Originally published, April 24, 2021, at 9:55 pm.
April 25, 2021, 4:35 am:
It seems that intellectual property is not the only problem the developing world has in manufacturing vaccines.
“The point the Secretary (of State Antony Blinken) has made repeatedly is that as long as the virus is spreading anywhere, it is a threat to people everywhere. So as long as the virus is spreading uncontrolled in this country, it can mutate and it can travel beyond our borders. That, in turn, poses a threat well beyond the United States,” [State Department spokesperson Ned] Price said in responses to questions.
So what is the U.S. doing? Restricting raw materials India, which is suffering a dramatic and likely woefully understated increase in COVID-19 cases, needs to manufacture vaccines. The U.S. is maintaining Donald Trump’s “Amerikkka first” stance, claiming its first obligation is to vaccinate its own people.
Hindu, “U.S. defends restrictions on export of COVID-19 vaccine raw materials amid India’s request to lift ban,” April 23, 2021, https://www.thehindu.com/news/international/us-defends-restrictions-on-export-of-covid-19-vaccine-raw-materials-amid-indias-request-to-lift-ban/article34391251.ece
Chris Megerian, “Biden formally recognizes killing of more than 1 million Armenians as genocide,” Los Angeles Times, April 24, 2021, https://www.latimes.com/politics/story/2021-04-24/biden-formally-recognizes-armenian-killings-as-genocide
I’m a qualitative kind of guy, but the madness of my situation is becoming apparent in ways I can quantify.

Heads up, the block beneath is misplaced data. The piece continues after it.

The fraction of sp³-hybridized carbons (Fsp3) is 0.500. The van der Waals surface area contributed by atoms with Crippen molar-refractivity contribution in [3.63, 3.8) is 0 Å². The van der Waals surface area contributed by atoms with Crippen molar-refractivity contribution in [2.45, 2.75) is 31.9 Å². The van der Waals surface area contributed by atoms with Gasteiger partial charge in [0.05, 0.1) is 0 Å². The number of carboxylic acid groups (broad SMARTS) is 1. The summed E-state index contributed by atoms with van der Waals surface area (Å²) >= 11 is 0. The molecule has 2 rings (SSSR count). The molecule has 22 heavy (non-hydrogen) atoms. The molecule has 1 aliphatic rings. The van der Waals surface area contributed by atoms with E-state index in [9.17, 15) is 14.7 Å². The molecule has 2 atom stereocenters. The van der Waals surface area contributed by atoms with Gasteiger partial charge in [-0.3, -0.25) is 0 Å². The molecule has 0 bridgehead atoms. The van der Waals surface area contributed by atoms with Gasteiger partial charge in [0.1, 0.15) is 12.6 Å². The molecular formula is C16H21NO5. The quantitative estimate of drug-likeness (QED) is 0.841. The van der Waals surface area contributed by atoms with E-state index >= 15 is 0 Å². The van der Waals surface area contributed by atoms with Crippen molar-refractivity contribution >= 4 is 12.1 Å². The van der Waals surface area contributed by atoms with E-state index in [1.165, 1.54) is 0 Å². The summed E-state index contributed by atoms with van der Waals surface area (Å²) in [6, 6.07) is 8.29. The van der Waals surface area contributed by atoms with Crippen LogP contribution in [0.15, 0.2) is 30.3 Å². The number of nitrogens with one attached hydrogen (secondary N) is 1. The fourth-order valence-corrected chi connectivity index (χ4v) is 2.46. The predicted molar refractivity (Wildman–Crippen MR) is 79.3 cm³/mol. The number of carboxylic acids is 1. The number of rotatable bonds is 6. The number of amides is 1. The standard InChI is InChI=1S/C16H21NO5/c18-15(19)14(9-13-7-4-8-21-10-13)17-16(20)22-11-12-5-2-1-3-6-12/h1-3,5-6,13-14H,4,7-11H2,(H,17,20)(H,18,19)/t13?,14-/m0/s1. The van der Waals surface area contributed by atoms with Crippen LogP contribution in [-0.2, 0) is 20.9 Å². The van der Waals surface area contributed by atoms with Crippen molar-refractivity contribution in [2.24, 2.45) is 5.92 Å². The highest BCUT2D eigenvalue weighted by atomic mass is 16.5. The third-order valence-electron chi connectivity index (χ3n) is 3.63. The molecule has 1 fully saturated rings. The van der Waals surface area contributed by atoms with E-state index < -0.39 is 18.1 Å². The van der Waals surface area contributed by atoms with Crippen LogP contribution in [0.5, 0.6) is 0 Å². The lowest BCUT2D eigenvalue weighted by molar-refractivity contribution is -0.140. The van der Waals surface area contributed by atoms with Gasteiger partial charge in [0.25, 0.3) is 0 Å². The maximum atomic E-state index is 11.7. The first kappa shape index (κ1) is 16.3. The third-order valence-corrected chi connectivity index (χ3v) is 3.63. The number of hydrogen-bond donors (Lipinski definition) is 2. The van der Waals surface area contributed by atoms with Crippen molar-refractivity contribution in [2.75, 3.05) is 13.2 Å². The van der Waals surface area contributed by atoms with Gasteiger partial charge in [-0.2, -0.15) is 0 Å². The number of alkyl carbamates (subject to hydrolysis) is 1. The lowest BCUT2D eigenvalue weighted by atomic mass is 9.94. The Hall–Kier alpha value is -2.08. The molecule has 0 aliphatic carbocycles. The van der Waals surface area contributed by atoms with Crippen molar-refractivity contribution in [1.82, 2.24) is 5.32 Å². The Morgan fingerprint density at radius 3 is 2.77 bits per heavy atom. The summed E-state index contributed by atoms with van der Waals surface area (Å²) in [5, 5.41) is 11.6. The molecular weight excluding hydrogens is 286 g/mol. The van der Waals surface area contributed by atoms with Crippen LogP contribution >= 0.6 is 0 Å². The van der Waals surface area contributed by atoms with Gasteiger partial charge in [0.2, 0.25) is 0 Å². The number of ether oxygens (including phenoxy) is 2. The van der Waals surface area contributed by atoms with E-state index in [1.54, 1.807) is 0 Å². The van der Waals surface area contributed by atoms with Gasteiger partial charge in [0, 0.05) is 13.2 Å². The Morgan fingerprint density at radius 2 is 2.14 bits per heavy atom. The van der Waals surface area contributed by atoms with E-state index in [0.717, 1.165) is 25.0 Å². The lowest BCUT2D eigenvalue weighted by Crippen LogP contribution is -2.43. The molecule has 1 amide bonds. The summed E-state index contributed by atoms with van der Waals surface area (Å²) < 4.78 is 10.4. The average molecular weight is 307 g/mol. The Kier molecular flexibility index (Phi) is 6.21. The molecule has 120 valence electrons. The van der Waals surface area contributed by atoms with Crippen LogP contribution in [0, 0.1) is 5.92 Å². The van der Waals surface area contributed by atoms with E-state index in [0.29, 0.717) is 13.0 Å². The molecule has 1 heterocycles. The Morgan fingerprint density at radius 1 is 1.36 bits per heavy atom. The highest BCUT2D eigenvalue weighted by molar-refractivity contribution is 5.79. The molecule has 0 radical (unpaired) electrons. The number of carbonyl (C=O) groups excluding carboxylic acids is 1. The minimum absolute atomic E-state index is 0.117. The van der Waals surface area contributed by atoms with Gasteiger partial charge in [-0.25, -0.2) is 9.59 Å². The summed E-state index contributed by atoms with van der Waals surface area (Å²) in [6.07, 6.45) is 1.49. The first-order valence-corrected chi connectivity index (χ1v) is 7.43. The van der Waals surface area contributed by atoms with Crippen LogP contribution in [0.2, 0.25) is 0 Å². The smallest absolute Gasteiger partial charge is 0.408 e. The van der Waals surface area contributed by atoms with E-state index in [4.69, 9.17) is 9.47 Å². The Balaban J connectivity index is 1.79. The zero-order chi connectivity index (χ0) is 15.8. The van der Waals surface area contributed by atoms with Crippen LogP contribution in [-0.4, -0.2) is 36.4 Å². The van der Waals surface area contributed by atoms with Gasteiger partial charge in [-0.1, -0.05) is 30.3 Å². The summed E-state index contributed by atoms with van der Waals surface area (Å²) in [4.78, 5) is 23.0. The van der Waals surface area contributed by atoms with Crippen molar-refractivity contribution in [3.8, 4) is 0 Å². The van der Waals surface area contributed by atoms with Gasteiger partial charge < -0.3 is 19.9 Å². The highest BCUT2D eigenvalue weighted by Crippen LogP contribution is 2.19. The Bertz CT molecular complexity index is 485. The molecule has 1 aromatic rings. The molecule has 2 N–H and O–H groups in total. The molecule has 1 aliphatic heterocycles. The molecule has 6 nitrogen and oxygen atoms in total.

As I began writing this, my 2007 Toyota Camry Hybrid is in for a transmission service, you know, that service Toyota says shouldn’t be needed, but which my mechanic in California recommended every 50,000 miles.
Even now, I abide by my grandfather’s dictum that, “If you take care of the equipment, it will take care of you.” Unfortunately, it’s becoming clear that taking care of this particular car means not being an Uber/Lyft driver on Pittsburgh roads.
The cost of operation for this car remains high, mainly, it needs to be emphasized, because of Pittsburgh’s negligence on road maintenance. In fact, so high that the average amount extra I’ve been spending per month, $1,295.09, since the beginning of this year over the average since I started driving for Lyft in 2016 (I started with Uber the following year), is about four times that of a new car payment. When I compare what I’ve been spending on the Camry Hybrid since the beginning of 2020 with what I spent on my 2006 Prius the first year I had it, $1,995.17 per month, the difference is even more extreme, but this would be both because the Prius got significantly better gas mileage and because I bought the Prius with lower mileage (although the Prius had smaller wheels and therefore would have cost even more in the ways that the Camry Hybrid is costing me too much).